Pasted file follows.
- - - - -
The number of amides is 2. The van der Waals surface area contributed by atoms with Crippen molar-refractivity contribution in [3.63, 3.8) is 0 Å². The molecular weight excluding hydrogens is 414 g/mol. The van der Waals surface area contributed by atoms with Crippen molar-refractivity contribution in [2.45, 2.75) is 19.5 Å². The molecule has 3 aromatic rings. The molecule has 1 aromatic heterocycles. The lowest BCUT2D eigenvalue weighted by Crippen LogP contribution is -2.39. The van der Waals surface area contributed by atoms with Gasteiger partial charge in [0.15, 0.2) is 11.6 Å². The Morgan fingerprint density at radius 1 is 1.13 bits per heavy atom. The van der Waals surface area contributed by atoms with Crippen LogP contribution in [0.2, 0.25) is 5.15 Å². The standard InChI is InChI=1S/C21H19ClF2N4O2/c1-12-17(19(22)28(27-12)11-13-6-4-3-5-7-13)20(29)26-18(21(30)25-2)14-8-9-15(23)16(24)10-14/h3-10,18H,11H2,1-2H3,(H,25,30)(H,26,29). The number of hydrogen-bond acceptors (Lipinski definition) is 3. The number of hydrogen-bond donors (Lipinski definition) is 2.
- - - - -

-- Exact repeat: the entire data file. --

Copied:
The number of amides is 2. The van der Waals surface area contributed by atoms with Crippen molar-refractivity contribution in [3.63, 3.8) is 0 Å². The molecular weight excluding hydrogens is 414 g/mol. The van der Waals surface area contributed by atoms with Crippen molar-refractivity contribution in [2.45, 2.75) is 19.5 Å². The molecule has 3 aromatic rings. The molecule has 1 aromatic heterocycles. The lowest BCUT2D eigenvalue weighted by Crippen LogP contribution is -2.39. The van der Waals surface area contributed by atoms with Gasteiger partial charge in [0.15, 0.2) is 11.6 Å². The Morgan fingerprint density at radius 1 is 1.13 bits per heavy atom. The van der Waals surface area contributed by atoms with Crippen LogP contribution in [0.2, 0.25) is 5.15 Å². The standard InChI is InChI=1S/C21H19ClF2N4O2/c1-12-17(19(22)28(27-12)11-13-6-4-3-5-7-13)20(29)26-18(21(30)25-2)14-8-9-15(23)16(24)10-14/h3-10,18H,11H2,1-2H3,(H,25,30)(H,26,29). The number of hydrogen-bond acceptors (Lipinski definition) is 3. The number of hydrogen-bond donors (Lipinski definition) is 2.